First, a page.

Tom Eblen

Tom Eblen: Reject the politics of prejudice and fear

Republican presidential candidate Donald Trump called for a temporary ban on Muslims entering the U.S.
Republican presidential candidate Donald Trump called for a temporary ban on Muslims entering the U.S. Associated Press

If you’re looking for tidings of comfort and joy this Christmas season, you won’t get any from the Republicans running for president.

The 12 men and one woman vying for the GOP nomination seem to be trying their best to scare us. And in doing so, they’re giving terrorists exactly what they want.

Terrorists are people with little power who lash out at big populations and powerful nations. Their goal is not so much to kill and maim, but to scare millions of people they can’t kill and maim.

They also want to frighten people into doing irrational things that will further their goals. For example, unsubstantiated fear led this nation to invade Iraq in 2003. That destabilized the Middle East and led to the creation of the Islamic State movement, which inspired the terrorists who attacked in Paris and San Bernardino.

Another example: when frightened Americans blame all Muslims for the actions of a few, they help the terrorists sow seeds of hatred and division that radicalize more Muslims who might be attracted to their cause.

So you can bet leaders of the Islamic State loved last week’s Republican presidential debate, which was a non-stop fear fest.

Fear-mongering politicians aren’t stupid. Like terrorists, they realize there is power in fear. Their goal is to scare people into voting for them.

Candidates competed to see who could make the most untrue, outrageous statements and propose the most extreme and un-American responses to terrorism. CNN’s “moderators” mostly enabled them by asking inflammatory questions and not calling out their lies and fabrications. I kept waiting for somebody on stage to scream: “We’re all gonna die!”

Fear-mongering politicians aren’t stupid. Like terrorists, they realize there is power in fear. Their goal is to scare people into voting for them. This has been the strategy all along for Donald Trump’s “make America great again” campaign. First he went after Mexican immigrants, then Muslims. Who’s next?

Fear is a common political tactic, used by people in both parties. Remember how Democrat Jack Conway tried to scare people out of voting for Republican Matt Bevin in the recent governor’s race? But in this Republican presidential contest, things have gotten dangerously out of hand.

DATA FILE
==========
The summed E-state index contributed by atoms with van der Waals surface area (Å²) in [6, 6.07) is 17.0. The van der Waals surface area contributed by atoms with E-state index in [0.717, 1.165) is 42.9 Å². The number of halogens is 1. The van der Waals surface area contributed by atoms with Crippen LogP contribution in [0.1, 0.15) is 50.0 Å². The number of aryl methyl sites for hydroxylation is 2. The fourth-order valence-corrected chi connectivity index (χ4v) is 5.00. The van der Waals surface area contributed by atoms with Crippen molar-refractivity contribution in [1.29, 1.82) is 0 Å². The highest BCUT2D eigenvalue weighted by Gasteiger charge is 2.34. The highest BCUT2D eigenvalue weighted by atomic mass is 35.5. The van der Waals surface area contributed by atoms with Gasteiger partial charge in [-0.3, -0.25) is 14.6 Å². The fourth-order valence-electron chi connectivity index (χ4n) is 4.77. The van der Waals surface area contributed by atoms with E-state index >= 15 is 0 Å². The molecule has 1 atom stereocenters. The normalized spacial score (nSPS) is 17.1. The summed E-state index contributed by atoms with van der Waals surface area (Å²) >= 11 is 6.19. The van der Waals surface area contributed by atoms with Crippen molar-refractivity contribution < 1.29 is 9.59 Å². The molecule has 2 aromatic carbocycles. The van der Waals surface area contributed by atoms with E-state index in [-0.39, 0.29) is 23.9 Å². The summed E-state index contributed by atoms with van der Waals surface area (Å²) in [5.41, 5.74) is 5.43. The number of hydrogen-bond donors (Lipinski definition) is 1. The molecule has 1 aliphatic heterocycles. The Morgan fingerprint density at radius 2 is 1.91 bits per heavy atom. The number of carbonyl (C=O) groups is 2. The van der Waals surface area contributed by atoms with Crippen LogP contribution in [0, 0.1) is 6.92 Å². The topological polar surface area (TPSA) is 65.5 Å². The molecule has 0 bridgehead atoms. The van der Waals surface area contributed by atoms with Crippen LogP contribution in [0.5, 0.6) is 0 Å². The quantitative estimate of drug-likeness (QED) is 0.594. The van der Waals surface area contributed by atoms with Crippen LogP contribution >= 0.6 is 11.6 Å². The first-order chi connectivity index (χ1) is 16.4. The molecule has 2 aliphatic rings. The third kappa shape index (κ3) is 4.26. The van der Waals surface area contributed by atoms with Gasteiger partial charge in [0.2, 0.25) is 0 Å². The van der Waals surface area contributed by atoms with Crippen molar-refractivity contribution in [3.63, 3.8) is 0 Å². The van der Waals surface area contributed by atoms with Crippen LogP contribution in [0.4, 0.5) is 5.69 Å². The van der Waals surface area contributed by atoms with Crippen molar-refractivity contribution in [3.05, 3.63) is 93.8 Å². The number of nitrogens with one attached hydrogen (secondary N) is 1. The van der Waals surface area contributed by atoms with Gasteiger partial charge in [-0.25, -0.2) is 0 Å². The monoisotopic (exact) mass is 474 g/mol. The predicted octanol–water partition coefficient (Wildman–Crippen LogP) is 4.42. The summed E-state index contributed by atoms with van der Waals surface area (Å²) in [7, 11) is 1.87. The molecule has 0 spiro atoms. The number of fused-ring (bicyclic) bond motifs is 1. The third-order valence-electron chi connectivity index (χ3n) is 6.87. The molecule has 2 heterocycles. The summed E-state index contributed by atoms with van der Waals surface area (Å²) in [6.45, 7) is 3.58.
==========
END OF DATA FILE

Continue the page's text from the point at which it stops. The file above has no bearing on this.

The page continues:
Trump now fits the definition of a demagogue: “A person who tries to stir up the people by appeals to emotion, prejudice, etc., in order to become a leader and achieve selfish ends,” as Webster’s Second Edition dictionary explains it. Some of his fellow candidates are not far behind.

Let’s look at the facts: Islamic jihadists are dangerous. So are Christian terrorists, such as the man accused of killing three people and wounding several others Nov. 27 at a Planned Parenthood clinic in Colorado Springs. So are violent criminals and mentally unstable people with access to deadly weapons.

But, as Atlanta Journal-Constitution columnist Jay Bookman pointed out last week, the reality is that Americans have never been safer. In fact, thanks to a nationwide drop in violent crime, the odds of an American dying in a violent attack of any kind are about half what they were two decades ago.

Look at it this way: Islamic terrorists killed 14 people in America this year, all in the Dec. 2 attack in San Bernardino. Those victims were a small fraction of the more than 12,750 people killed by gun violence of all kinds in the U.S. this year, according to data from Gunviolencearchive.org.

The only way to achieve the illusion of absolute security from terrorism would be to create a police state.

Any terrorism deaths are too many. So are any crime-related deaths or accidental deaths. But the only way to achieve the illusion of absolute security from terrorism would be to create a police state. I don’t think that would be a good tradeoff, do you?

This is a season of reflection, a time when we think about values we hold dear and make resolutions about our behavior in the new year. So here are some things to reflect upon:

We cannot control what Donald Trump or any other politician says. But we can control our reaction to them. We can call them on their lies, see through their smokescreens and demand that they intelligently and realistically address issues.

We can refuse to be frightened by terrorists or demagogues. We can make decisions based on facts and logic rather than fear.

We can reject xenophobia and scapegoating. We can speak out against bigotry and hatred. And we can refuse to blame whole groups of people for the outrageous words and actions of a radical few, be they Muslims or Republicans.

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